Made by Walter Day, this circa 1875 wooden niblick is a great example of a rarely seen club devised to tackle trouble. It has a short, compact head with a brass plate on the sole.
In 1917, Horace Hutchinson described wooden niblicks as follows: "I can remember that about this day [early 1870s] I became the proud owner of a club then coming into vogue under the name of the wood niblick. Its head, made of wood, was very short, like that of an iron niblick, for the purpose of fitting into ruts. It was the original of the "brassey," for the idea of a rut suggested the idea of a road... and the purpose of the brass on the club's sole was to protect it from the stones, etc., of the road when used for play off such unfriendly surface.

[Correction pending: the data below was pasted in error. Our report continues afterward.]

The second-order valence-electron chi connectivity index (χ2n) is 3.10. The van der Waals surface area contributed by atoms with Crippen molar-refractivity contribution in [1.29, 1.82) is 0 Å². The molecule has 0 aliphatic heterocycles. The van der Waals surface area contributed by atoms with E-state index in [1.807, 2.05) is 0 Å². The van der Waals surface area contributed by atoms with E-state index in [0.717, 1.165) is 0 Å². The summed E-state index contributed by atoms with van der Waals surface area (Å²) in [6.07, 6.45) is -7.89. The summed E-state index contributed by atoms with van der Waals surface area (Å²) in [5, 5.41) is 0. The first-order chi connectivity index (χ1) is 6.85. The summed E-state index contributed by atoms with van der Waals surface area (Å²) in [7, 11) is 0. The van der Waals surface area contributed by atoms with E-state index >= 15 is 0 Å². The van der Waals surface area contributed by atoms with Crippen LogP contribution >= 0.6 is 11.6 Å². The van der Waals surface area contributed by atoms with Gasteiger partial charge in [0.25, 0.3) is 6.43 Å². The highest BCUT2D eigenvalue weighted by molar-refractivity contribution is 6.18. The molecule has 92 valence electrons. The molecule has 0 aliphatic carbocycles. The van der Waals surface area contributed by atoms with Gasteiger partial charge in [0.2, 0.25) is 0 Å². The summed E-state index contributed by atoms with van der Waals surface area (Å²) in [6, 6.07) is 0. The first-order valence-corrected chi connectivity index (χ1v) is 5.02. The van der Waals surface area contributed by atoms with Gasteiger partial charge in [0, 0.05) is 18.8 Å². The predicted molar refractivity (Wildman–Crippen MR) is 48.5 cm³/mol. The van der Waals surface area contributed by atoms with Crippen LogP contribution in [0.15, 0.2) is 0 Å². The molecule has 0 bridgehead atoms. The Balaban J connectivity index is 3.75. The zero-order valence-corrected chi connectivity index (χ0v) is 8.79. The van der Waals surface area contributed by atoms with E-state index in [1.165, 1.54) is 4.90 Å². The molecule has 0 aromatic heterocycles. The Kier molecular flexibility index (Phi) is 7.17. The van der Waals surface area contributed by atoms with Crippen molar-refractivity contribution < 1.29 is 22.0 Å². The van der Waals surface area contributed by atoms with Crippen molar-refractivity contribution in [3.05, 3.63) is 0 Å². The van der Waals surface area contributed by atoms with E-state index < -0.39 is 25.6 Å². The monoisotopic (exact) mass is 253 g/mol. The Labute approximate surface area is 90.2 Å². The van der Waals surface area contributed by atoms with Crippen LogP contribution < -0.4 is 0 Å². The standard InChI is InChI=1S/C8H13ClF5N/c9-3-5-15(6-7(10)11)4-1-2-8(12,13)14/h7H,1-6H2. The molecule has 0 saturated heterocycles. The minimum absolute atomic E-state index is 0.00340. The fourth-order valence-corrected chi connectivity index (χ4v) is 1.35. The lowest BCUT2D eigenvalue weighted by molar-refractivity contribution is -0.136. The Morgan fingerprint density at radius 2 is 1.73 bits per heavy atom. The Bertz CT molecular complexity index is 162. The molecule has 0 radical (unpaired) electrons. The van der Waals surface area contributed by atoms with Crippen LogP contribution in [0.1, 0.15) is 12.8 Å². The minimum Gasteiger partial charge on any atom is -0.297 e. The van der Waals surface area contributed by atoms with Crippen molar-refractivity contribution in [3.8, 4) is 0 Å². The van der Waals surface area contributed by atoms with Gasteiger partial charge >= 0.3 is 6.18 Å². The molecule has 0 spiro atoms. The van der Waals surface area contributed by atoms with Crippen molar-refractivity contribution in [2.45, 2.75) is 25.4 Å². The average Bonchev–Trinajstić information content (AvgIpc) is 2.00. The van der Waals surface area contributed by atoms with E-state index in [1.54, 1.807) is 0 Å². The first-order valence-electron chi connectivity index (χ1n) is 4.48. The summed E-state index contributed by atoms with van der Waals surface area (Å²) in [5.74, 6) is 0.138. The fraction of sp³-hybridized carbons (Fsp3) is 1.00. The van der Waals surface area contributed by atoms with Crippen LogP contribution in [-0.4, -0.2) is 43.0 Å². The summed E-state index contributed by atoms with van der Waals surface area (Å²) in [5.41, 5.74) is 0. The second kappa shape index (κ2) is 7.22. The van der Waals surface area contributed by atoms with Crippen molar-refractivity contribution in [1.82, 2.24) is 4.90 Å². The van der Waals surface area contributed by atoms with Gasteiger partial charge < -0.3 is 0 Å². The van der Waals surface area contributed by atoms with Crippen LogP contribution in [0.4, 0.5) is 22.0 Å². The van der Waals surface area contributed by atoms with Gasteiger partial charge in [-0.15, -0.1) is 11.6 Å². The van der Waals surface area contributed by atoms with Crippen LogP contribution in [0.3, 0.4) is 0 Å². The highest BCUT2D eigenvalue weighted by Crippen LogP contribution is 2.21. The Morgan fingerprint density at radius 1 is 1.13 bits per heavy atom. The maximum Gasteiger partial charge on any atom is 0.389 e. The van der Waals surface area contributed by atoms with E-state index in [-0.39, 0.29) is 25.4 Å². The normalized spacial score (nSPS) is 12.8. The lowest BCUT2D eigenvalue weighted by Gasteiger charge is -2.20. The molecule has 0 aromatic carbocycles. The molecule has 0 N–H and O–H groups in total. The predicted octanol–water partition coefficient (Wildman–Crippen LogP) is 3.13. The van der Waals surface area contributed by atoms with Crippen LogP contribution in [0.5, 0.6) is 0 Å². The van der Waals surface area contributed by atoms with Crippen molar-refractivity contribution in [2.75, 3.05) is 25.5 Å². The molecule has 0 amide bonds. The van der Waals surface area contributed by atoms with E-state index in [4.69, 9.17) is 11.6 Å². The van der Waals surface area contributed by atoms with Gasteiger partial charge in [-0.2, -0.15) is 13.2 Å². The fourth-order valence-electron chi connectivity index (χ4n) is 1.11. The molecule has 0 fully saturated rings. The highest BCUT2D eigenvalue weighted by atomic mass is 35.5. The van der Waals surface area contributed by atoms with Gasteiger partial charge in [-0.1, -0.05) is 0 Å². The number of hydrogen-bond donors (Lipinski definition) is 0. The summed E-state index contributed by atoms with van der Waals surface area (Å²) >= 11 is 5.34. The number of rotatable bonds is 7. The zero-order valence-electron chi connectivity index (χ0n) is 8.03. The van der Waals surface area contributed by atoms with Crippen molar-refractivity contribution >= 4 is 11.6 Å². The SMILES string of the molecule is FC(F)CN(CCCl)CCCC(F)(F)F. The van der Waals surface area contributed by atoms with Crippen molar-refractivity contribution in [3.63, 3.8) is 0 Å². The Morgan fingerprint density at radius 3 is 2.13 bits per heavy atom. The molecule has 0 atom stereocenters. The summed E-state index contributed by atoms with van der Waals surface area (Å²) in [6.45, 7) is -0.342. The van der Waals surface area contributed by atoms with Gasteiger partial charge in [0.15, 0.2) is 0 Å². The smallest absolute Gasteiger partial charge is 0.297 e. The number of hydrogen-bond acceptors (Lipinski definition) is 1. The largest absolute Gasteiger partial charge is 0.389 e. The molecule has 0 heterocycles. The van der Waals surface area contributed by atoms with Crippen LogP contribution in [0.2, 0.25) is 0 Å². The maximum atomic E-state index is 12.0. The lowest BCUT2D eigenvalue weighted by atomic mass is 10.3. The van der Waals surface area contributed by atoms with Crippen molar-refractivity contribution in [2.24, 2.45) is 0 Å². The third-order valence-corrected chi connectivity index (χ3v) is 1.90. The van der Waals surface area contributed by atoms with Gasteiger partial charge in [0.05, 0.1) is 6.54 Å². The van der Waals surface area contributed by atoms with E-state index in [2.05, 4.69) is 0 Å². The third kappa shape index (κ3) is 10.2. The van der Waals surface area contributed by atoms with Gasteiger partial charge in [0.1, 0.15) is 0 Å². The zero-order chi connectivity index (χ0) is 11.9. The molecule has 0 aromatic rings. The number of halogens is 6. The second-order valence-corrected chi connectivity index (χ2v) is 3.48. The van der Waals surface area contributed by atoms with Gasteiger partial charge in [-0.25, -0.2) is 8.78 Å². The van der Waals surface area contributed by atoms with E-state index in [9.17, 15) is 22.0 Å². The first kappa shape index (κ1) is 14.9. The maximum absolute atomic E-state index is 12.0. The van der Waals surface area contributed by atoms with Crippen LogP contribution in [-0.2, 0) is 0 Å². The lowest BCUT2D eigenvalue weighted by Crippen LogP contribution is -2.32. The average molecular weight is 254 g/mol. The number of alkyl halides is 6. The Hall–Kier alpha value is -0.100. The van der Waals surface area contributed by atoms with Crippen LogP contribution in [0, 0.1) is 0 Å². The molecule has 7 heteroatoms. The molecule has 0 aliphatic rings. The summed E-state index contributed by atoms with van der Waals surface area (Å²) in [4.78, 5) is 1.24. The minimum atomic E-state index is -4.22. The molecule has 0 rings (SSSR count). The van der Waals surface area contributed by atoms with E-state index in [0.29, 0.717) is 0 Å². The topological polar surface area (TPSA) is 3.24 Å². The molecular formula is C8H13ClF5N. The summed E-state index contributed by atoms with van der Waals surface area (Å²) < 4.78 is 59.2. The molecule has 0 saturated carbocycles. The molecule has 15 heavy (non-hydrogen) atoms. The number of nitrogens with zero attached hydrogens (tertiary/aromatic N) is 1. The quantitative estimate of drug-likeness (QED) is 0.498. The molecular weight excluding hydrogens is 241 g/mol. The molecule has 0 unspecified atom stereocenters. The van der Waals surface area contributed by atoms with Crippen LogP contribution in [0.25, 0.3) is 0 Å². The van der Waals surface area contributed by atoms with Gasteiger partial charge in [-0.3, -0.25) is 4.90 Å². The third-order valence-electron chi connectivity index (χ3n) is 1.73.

Occasionally transitional woods from the 1880s or brassies
from the early1890s are incorrectly referred to as "wooden niblicks." The true wooden niblick came from an earlier period. The misidentified
clubs usually have somewhat elongated heads, certainly longer than those
made in the 1900s. True wooden niblicks, however, have more defining
traits than just an intermediate size and a brass soleplate. They are
also crafted in the same style as a long nose. The face is curved, and
the head is shaped like a full-size long nose head, only shorter. Just like this club.
Walter Day, born in 1837, worked as a clubmaker in Edinburgh and Musselburgh during the gutty ball era. He was also a professional golfer of some ability and played in the occasional professional competition. His clubs are well made, but few remain. This circa 1875 Walter Day 42-inch-long wooden niblick is the actual club pictured and discussed in TCA2 V1 p 91. Everything is original except the sheepskin grip, which is no longer
on the club. Some of the old underlisting remains. The club could be
easily regripped. Given that so few collections have a wooden niblick, a replacement grip would not be a big deal.